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Israel: Medevac Service May be Terminated

mda chopper1.jpgThe southern district station of the firm hired to provide Magen David Adom, Israel’s emergency medical service provider, with medivac helicopter transport service has closed its doors due to a staggering debt. The northern station, the only other in the country, is about to follow suit company officials warn.

Apparently, the Lahak Company owes too much money to MDA for using its paramedics and drugs, and according to officials, the northern station, located near Poriah Hospital in Tiveria, will soon to be closed for the same reason.

Sharon Shila, the company’s general manager explains that HMOs and insurance companies refuse to pay for the chopper service, leaving Lahak with a hole in its pocket, unable to pay MDA. “There is a limit to philanthropy” stated Shila, who stated if the HMOs and insurance companies paid for the services received, the company would be able to continue.

Transportation Ministry officials confirmed that insurance companies take the bills from Lahak and throw them in the trash. Even worse, the Finance Ministry’s expert responsible for insurance firms explains that the funds taken from car owners for compulsory insurance already includes any expense that may be incurred as a result of a medivac transport.

Shila adds that it is amazing “that millions of drivers are paying for a medivac service that most never need and those who do, do not receive the money. It appears we are the only ones willing to invest in saving lives.”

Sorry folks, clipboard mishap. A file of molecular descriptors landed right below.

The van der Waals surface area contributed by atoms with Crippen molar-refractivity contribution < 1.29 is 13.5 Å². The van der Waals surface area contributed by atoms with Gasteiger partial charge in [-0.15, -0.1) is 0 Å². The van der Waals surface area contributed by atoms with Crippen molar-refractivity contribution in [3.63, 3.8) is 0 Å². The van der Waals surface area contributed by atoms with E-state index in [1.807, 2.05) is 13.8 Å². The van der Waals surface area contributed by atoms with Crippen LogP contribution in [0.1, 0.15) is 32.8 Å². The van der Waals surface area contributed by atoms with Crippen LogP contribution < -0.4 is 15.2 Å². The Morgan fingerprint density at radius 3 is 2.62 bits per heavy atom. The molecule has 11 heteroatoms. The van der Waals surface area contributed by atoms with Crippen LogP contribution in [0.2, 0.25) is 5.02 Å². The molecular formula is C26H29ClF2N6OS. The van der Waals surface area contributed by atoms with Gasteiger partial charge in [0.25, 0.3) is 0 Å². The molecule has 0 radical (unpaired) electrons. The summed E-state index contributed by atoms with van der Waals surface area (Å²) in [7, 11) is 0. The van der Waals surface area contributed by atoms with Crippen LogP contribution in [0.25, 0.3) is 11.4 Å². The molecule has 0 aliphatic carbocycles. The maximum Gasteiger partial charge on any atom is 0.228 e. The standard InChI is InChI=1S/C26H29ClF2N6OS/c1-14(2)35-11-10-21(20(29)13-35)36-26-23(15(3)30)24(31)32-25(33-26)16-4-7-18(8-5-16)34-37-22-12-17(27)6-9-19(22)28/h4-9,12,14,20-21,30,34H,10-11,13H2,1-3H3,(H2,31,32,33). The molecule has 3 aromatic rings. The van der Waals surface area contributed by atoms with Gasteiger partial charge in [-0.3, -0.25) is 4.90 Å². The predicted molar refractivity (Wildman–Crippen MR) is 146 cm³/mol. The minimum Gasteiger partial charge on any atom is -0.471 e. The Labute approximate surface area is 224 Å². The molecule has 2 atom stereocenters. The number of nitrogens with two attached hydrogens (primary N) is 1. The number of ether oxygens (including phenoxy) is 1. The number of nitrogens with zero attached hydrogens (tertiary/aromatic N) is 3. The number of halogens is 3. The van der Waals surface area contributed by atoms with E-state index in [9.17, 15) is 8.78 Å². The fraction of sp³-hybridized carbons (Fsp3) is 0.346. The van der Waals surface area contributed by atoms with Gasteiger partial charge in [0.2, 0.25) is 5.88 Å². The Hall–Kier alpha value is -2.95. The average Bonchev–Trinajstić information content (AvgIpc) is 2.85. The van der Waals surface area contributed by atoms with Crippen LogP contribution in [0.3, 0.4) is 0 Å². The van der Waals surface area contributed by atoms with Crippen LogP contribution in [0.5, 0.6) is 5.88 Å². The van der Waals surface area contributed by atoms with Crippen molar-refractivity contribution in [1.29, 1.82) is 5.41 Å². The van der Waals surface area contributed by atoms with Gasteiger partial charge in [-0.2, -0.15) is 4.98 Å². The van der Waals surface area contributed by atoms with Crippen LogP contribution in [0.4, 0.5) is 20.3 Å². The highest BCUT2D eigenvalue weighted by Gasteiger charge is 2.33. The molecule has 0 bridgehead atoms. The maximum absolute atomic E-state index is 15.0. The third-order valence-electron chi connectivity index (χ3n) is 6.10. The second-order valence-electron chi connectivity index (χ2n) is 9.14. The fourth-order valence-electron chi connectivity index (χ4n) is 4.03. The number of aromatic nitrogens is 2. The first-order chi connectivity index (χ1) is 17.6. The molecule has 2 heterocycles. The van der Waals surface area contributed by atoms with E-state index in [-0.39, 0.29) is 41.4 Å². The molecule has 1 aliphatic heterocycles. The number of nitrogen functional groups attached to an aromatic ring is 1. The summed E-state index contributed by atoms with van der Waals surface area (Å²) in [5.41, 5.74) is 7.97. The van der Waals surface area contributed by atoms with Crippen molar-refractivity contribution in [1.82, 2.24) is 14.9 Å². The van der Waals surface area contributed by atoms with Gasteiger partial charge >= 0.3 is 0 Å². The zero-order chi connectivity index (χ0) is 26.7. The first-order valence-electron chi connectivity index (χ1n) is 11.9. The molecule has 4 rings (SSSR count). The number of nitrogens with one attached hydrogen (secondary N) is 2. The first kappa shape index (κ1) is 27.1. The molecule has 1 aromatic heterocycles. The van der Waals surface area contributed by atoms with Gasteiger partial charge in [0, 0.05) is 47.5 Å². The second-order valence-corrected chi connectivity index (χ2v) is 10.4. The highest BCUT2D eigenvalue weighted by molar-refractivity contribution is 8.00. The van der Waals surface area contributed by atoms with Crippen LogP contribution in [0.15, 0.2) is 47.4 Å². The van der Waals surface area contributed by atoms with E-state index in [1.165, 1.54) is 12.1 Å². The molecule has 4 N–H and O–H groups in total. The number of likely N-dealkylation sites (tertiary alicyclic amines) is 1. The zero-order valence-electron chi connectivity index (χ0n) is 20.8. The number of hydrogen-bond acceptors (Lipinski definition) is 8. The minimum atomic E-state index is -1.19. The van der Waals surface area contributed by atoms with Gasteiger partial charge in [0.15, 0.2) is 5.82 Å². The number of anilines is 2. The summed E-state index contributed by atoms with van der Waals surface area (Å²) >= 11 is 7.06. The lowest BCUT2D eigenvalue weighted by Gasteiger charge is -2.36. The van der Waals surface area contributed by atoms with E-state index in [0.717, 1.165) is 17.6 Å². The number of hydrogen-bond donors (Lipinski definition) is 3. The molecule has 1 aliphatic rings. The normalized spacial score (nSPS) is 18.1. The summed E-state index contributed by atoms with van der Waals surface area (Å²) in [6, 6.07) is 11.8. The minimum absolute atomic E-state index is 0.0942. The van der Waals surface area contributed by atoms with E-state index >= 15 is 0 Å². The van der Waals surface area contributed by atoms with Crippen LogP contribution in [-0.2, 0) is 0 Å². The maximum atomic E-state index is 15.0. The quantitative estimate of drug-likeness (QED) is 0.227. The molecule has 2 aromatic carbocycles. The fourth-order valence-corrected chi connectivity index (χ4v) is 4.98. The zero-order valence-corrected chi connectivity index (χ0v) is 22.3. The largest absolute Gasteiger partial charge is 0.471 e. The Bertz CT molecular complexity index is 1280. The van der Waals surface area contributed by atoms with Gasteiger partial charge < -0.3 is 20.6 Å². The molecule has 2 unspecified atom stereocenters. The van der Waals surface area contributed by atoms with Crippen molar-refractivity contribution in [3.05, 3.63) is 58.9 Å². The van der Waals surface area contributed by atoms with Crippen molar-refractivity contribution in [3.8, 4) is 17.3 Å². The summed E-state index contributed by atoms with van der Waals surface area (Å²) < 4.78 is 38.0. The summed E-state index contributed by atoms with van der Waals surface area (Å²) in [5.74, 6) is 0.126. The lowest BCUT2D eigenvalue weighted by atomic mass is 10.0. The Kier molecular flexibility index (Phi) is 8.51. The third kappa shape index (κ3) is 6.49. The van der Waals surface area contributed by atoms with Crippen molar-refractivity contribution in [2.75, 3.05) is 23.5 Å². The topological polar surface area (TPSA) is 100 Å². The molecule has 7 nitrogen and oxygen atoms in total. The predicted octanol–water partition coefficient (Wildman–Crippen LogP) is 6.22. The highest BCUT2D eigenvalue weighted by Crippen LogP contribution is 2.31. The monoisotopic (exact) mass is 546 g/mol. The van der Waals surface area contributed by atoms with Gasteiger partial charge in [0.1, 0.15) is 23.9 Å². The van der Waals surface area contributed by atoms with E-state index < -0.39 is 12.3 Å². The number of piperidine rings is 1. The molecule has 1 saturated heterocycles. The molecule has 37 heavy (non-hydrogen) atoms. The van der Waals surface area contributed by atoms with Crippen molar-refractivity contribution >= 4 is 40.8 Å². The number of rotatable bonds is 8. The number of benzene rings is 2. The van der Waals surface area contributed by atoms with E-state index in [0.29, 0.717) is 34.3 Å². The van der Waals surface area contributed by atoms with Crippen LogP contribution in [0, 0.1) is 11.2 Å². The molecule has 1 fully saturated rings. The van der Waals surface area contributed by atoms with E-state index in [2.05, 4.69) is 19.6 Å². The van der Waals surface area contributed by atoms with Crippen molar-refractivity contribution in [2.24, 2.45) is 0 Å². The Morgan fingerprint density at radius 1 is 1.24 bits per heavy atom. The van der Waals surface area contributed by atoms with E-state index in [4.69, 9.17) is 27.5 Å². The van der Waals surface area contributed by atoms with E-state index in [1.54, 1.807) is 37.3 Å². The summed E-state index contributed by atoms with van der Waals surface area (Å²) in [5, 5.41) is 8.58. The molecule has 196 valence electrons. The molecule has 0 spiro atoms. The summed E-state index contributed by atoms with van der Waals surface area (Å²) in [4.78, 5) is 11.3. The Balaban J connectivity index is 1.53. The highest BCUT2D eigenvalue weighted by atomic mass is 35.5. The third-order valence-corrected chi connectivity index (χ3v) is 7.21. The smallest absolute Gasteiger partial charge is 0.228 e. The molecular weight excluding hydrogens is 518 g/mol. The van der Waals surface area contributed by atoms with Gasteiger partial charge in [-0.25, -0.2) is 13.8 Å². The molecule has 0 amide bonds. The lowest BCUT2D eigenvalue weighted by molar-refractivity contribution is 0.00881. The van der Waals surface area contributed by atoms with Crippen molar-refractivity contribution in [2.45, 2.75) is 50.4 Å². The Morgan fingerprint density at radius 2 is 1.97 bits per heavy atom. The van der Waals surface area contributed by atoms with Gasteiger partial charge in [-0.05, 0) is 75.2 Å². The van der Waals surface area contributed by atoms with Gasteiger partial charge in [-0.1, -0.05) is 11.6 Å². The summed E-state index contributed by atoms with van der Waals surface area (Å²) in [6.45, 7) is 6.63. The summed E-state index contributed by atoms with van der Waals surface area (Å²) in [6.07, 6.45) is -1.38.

MDA officials promise meetings are taking place in the coming days in the hope of renewing service and preventing the closure of the northern Lahak station as well.

Shila explains the company can no longer run on its own funds, resulting in a growing deficit, adding in the coming days, legal action will be taken towards collecting the money due.

National Road Safety Agency officials have entered the picture in the hope of actualizing a solution, well-aware of the life-saving realities associated with the chopper flights, capable of stabilizing and transporting critically injured/ill patients/victims in a fraction of the time of an ambulance, which is particularly necessary in some of the most rural northern and southern areas of the country.

Finance Ministry officials opted not to respond, explaining the matter is in the courts and therefore, a response from a government agency would be inappropriate.

The Clalit HMO responded by stating the National Health Law states specifically that the HMO is required to pay a percentage of the cost of ambulance transportation providing it is done by an MDA ambulance, adding the law does not address more expensive forms of transport such as a helicopter.

The Maccabi HMO more or less quoted the same law, adding that at present, the HMO does not owe Lahak anything, adding no agreement between Maccabi and Lahak has ever been signed. Maccabi officials indicated a willingness to make such payments if and when the medivac service is introduced in the government’s basic healthcare basket, which sets the level of care required under the law.

The Leumit HMO concurred, explaining the medivac service is not covered in the current government healthcare basket.

(Yechiel Spira – YWN Israel)

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